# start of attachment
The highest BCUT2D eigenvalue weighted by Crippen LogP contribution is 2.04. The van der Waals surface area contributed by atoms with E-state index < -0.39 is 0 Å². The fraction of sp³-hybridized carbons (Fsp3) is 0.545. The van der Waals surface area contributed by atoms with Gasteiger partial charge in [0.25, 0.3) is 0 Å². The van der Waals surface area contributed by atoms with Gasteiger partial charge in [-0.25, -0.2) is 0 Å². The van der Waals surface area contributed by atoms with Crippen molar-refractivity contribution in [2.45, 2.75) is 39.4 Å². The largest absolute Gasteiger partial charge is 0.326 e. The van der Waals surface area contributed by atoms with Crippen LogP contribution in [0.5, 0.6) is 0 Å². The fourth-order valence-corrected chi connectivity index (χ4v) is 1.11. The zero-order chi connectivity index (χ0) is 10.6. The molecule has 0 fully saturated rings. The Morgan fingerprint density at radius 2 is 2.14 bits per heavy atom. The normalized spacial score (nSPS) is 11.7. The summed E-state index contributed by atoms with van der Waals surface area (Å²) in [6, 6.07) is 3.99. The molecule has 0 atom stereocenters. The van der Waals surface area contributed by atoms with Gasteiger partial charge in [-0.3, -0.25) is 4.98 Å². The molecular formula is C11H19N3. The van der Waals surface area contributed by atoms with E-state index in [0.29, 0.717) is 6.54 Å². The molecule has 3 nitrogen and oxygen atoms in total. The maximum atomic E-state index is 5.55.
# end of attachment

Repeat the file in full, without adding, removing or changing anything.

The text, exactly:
The highest BCUT2D eigenvalue weighted by Crippen LogP contribution is 2.04. The van der Waals surface area contributed by atoms with E-state index < -0.39 is 0 Å². The fraction of sp³-hybridized carbons (Fsp3) is 0.545. The van der Waals surface area contributed by atoms with Gasteiger partial charge in [0.25, 0.3) is 0 Å². The van der Waals surface area contributed by atoms with Gasteiger partial charge in [-0.25, -0.2) is 0 Å². The van der Waals surface area contributed by atoms with Crippen molar-refractivity contribution in [2.45, 2.75) is 39.4 Å². The largest absolute Gasteiger partial charge is 0.326 e. The van der Waals surface area contributed by atoms with Crippen LogP contribution in [0.5, 0.6) is 0 Å². The fourth-order valence-corrected chi connectivity index (χ4v) is 1.11. The zero-order chi connectivity index (χ0) is 10.6. The molecule has 0 fully saturated rings. The Morgan fingerprint density at radius 2 is 2.14 bits per heavy atom. The normalized spacial score (nSPS) is 11.7. The summed E-state index contributed by atoms with van der Waals surface area (Å²) in [6, 6.07) is 3.99. The molecule has 0 atom stereocenters. The van der Waals surface area contributed by atoms with Gasteiger partial charge in [-0.3, -0.25) is 4.98 Å². The molecular formula is C11H19N3. The van der Waals surface area contributed by atoms with E-state index in [0.29, 0.717) is 6.54 Å². The molecule has 3 nitrogen and oxygen atoms in total. The maximum atomic E-state index is 5.55.